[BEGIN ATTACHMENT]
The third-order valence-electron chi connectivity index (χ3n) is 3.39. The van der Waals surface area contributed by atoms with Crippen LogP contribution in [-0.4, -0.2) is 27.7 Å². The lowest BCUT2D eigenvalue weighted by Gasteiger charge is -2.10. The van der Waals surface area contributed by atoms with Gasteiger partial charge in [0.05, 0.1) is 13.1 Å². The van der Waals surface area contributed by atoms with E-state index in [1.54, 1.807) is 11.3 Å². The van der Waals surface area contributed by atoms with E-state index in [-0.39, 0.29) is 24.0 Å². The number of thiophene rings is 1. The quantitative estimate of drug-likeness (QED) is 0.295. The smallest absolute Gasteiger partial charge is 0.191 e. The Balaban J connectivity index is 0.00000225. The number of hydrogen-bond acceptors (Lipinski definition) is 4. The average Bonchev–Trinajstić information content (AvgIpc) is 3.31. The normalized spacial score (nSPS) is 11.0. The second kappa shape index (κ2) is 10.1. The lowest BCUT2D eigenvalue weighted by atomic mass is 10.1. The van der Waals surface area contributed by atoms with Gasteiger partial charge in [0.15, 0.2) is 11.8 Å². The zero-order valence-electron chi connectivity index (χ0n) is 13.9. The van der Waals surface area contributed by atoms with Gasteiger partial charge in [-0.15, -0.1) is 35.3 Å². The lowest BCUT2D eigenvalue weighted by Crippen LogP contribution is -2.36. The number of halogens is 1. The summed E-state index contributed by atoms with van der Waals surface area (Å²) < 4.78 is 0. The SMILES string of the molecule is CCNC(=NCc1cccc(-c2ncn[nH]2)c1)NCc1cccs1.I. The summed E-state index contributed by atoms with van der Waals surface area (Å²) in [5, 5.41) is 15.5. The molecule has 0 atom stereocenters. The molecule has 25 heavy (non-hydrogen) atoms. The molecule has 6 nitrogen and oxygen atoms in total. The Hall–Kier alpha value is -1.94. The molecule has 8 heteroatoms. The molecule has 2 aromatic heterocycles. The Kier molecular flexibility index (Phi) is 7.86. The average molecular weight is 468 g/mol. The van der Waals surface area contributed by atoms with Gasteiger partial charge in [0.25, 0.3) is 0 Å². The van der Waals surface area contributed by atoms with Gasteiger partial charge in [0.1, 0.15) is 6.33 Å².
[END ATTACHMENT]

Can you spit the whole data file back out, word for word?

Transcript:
The third-order valence-electron chi connectivity index (χ3n) is 3.39. The van der Waals surface area contributed by atoms with Crippen LogP contribution in [-0.4, -0.2) is 27.7 Å². The lowest BCUT2D eigenvalue weighted by Gasteiger charge is -2.10. The van der Waals surface area contributed by atoms with Gasteiger partial charge in [0.05, 0.1) is 13.1 Å². The van der Waals surface area contributed by atoms with E-state index in [1.54, 1.807) is 11.3 Å². The van der Waals surface area contributed by atoms with E-state index in [-0.39, 0.29) is 24.0 Å². The number of thiophene rings is 1. The quantitative estimate of drug-likeness (QED) is 0.295. The smallest absolute Gasteiger partial charge is 0.191 e. The Balaban J connectivity index is 0.00000225. The number of hydrogen-bond acceptors (Lipinski definition) is 4. The average Bonchev–Trinajstić information content (AvgIpc) is 3.31. The normalized spacial score (nSPS) is 11.0. The second kappa shape index (κ2) is 10.1. The lowest BCUT2D eigenvalue weighted by atomic mass is 10.1. The van der Waals surface area contributed by atoms with Gasteiger partial charge in [0.15, 0.2) is 11.8 Å². The zero-order valence-electron chi connectivity index (χ0n) is 13.9. The van der Waals surface area contributed by atoms with Gasteiger partial charge in [-0.15, -0.1) is 35.3 Å². The lowest BCUT2D eigenvalue weighted by Crippen LogP contribution is -2.36. The number of halogens is 1. The summed E-state index contributed by atoms with van der Waals surface area (Å²) < 4.78 is 0. The SMILES string of the molecule is CCNC(=NCc1cccc(-c2ncn[nH]2)c1)NCc1cccs1.I. The summed E-state index contributed by atoms with van der Waals surface area (Å²) in [5, 5.41) is 15.5. The molecule has 0 atom stereocenters. The molecule has 25 heavy (non-hydrogen) atoms. The molecule has 6 nitrogen and oxygen atoms in total. The Hall–Kier alpha value is -1.94. The molecule has 8 heteroatoms. The molecule has 2 aromatic heterocycles. The Kier molecular flexibility index (Phi) is 7.86. The average molecular weight is 468 g/mol. The van der Waals surface area contributed by atoms with Gasteiger partial charge in [0.25, 0.3) is 0 Å². The van der Waals surface area contributed by atoms with Gasteiger partial charge in [0.1, 0.15) is 6.33 Å².